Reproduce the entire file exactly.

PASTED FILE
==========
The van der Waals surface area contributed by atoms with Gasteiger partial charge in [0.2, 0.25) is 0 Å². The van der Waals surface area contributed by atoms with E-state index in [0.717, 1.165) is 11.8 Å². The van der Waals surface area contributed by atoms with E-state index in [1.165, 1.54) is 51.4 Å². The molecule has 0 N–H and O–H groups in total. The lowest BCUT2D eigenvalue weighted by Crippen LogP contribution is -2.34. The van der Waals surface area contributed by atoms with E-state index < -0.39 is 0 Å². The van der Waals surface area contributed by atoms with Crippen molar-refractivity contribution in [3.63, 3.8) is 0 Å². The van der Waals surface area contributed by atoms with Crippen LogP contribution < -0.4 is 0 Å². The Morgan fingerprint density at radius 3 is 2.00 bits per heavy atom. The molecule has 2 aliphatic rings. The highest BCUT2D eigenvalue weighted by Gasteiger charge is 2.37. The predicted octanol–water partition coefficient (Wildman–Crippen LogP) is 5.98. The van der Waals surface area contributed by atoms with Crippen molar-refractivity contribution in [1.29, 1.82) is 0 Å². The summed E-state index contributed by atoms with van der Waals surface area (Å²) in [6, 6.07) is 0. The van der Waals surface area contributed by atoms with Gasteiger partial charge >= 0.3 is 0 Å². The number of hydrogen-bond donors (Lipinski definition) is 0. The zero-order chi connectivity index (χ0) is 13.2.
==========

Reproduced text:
The van der Waals surface area contributed by atoms with Gasteiger partial charge in [0.2, 0.25) is 0 Å². The van der Waals surface area contributed by atoms with E-state index in [0.717, 1.165) is 11.8 Å². The van der Waals surface area contributed by atoms with E-state index in [1.165, 1.54) is 51.4 Å². The molecule has 0 N–H and O–H groups in total. The lowest BCUT2D eigenvalue weighted by Crippen LogP contribution is -2.34. The van der Waals surface area contributed by atoms with E-state index < -0.39 is 0 Å². The van der Waals surface area contributed by atoms with Crippen molar-refractivity contribution in [3.63, 3.8) is 0 Å². The van der Waals surface area contributed by atoms with Crippen LogP contribution < -0.4 is 0 Å². The Morgan fingerprint density at radius 3 is 2.00 bits per heavy atom. The molecule has 2 aliphatic rings. The highest BCUT2D eigenvalue weighted by Gasteiger charge is 2.37. The predicted octanol–water partition coefficient (Wildman–Crippen LogP) is 5.98. The van der Waals surface area contributed by atoms with Crippen molar-refractivity contribution in [1.29, 1.82) is 0 Å². The summed E-state index contributed by atoms with van der Waals surface area (Å²) in [6, 6.07) is 0. The van der Waals surface area contributed by atoms with Gasteiger partial charge >= 0.3 is 0 Å². The number of hydrogen-bond donors (Lipinski definition) is 0. The zero-order chi connectivity index (χ0) is 13.2.